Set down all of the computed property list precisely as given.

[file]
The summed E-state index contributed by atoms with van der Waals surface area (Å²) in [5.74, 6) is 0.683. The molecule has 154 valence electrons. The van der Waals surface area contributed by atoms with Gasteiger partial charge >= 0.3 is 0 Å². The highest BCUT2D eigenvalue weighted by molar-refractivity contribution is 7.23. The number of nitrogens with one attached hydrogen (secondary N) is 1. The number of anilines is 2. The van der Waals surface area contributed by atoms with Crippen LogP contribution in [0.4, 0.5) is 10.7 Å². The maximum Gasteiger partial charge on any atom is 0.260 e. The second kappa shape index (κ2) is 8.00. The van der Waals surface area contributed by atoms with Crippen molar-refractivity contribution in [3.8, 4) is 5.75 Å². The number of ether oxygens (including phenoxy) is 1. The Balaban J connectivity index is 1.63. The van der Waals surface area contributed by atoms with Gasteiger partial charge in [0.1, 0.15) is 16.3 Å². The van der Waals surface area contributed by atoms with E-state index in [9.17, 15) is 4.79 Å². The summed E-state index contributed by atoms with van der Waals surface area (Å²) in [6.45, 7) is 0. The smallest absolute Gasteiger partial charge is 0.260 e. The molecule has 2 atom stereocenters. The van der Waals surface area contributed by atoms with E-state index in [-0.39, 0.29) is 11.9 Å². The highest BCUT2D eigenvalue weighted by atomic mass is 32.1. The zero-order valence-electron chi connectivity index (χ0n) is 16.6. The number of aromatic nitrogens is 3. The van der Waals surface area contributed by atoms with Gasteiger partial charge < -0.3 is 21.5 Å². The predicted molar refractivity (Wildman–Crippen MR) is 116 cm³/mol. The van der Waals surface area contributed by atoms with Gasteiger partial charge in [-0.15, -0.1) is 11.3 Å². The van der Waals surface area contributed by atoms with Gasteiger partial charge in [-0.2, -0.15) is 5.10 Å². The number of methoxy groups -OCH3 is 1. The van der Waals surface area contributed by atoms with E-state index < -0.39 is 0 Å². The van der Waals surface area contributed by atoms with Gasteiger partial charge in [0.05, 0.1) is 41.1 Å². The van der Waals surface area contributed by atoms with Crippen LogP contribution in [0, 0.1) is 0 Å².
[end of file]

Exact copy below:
The summed E-state index contributed by atoms with van der Waals surface area (Å²) in [5.74, 6) is 0.683. The molecule has 154 valence electrons. The van der Waals surface area contributed by atoms with Gasteiger partial charge >= 0.3 is 0 Å². The highest BCUT2D eigenvalue weighted by molar-refractivity contribution is 7.23. The number of nitrogens with one attached hydrogen (secondary N) is 1. The number of anilines is 2. The van der Waals surface area contributed by atoms with Crippen LogP contribution in [0.4, 0.5) is 10.7 Å². The maximum Gasteiger partial charge on any atom is 0.260 e. The second kappa shape index (κ2) is 8.00. The van der Waals surface area contributed by atoms with Crippen molar-refractivity contribution in [3.8, 4) is 5.75 Å². The number of ether oxygens (including phenoxy) is 1. The Balaban J connectivity index is 1.63. The van der Waals surface area contributed by atoms with Gasteiger partial charge in [0.1, 0.15) is 16.3 Å². The van der Waals surface area contributed by atoms with E-state index in [9.17, 15) is 4.79 Å². The summed E-state index contributed by atoms with van der Waals surface area (Å²) in [6.45, 7) is 0. The smallest absolute Gasteiger partial charge is 0.260 e. The molecule has 2 atom stereocenters. The van der Waals surface area contributed by atoms with E-state index in [-0.39, 0.29) is 11.9 Å². The highest BCUT2D eigenvalue weighted by atomic mass is 32.1. The zero-order valence-electron chi connectivity index (χ0n) is 16.6. The number of aromatic nitrogens is 3. The van der Waals surface area contributed by atoms with Gasteiger partial charge < -0.3 is 21.5 Å². The predicted molar refractivity (Wildman–Crippen MR) is 116 cm³/mol. The van der Waals surface area contributed by atoms with Gasteiger partial charge in [-0.15, -0.1) is 11.3 Å². The van der Waals surface area contributed by atoms with Gasteiger partial charge in [-0.2, -0.15) is 5.10 Å². The number of methoxy groups -OCH3 is 1. The van der Waals surface area contributed by atoms with E-state index < -0.39 is 0 Å². The van der Waals surface area contributed by atoms with Gasteiger partial charge in [0.05, 0.1) is 41.1 Å². The van der Waals surface area contributed by atoms with Crippen LogP contribution in [0, 0.1) is 0 Å².